If someone told you that you failed at something, you would be upset. However, in the world of project management, hearing that you failed usually just means that you need to avoid those mistakes in the future. Even with the most important of projects, failures are simply accepted when it comes to IT. David Walton, CEO of Bestoutcome, asks why project failures are still accepted. The answer he finds is that failure is not only accepted, it is expected:
This negative approach to IT projects is becoming quite a common phenomenon, which is particularly worrying in these times of austerity. If organisations are spending millions of pounds more on IT projects than they plan or need to, then something has to be done about it. As there are invariably many root causes of project failure, there cannot be one solution or silver bullet that prevents projects from meeting their goals or going wildly over budget. However, one thing that is clearly needed is a warning system that flashes danger and ‘intervention required’ at the appropriate moment. Sounds sensible enough, but in fact this is precisely where the problem of IT project failure can be exacerbated when people chose the wrong technology for the job.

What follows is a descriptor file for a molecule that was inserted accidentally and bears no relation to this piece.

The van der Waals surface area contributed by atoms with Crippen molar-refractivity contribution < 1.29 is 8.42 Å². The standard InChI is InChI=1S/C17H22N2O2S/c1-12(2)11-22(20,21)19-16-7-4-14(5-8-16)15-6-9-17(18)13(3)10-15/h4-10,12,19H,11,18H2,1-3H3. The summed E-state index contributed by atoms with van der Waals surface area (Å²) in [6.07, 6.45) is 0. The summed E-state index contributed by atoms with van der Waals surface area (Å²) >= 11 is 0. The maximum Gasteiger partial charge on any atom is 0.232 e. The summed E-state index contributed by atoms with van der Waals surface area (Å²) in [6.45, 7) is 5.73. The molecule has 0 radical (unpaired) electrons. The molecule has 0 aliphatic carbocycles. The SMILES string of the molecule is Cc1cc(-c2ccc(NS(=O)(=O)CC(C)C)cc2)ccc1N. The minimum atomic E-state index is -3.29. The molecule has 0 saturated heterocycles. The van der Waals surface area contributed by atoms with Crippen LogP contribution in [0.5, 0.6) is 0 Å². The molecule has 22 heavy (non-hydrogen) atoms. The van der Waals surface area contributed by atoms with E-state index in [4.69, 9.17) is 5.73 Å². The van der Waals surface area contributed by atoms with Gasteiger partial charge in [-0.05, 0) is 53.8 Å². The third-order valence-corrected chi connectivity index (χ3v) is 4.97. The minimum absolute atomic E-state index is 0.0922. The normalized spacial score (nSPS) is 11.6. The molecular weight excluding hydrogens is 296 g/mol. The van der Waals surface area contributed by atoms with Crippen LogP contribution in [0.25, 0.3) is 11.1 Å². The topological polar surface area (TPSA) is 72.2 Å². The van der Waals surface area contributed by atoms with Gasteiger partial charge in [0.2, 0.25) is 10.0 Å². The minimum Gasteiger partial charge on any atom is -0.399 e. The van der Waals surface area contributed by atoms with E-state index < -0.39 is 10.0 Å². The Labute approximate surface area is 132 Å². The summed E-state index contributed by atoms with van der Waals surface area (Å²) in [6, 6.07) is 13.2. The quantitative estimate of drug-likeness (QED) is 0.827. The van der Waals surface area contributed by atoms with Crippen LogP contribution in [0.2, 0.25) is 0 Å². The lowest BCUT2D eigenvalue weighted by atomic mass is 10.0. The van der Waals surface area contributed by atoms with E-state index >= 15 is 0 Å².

Project portfolio management systems, according to Walton, are the typical warning systems. The issue is that PPM systems take a lot of effort to implement. Walton also notes that they have gone in the wrong direction in recent years. Furthermore, having a large PPM system does not equate to having a successful or useful PPM system. Often, the size of a PPM system can create a false sense of security which leads to more problems in the long run.
Walton suggests that this environment of accepted failures needs to stop. Revamping old PPM systems may be one way to prevent failure before it takes your business down. The more focused your PPM system is, the more likely it will succeed. Remember, every project will have its set-backs and road-blocks, but expect failure and you will be setting yourself and your organization up for grief.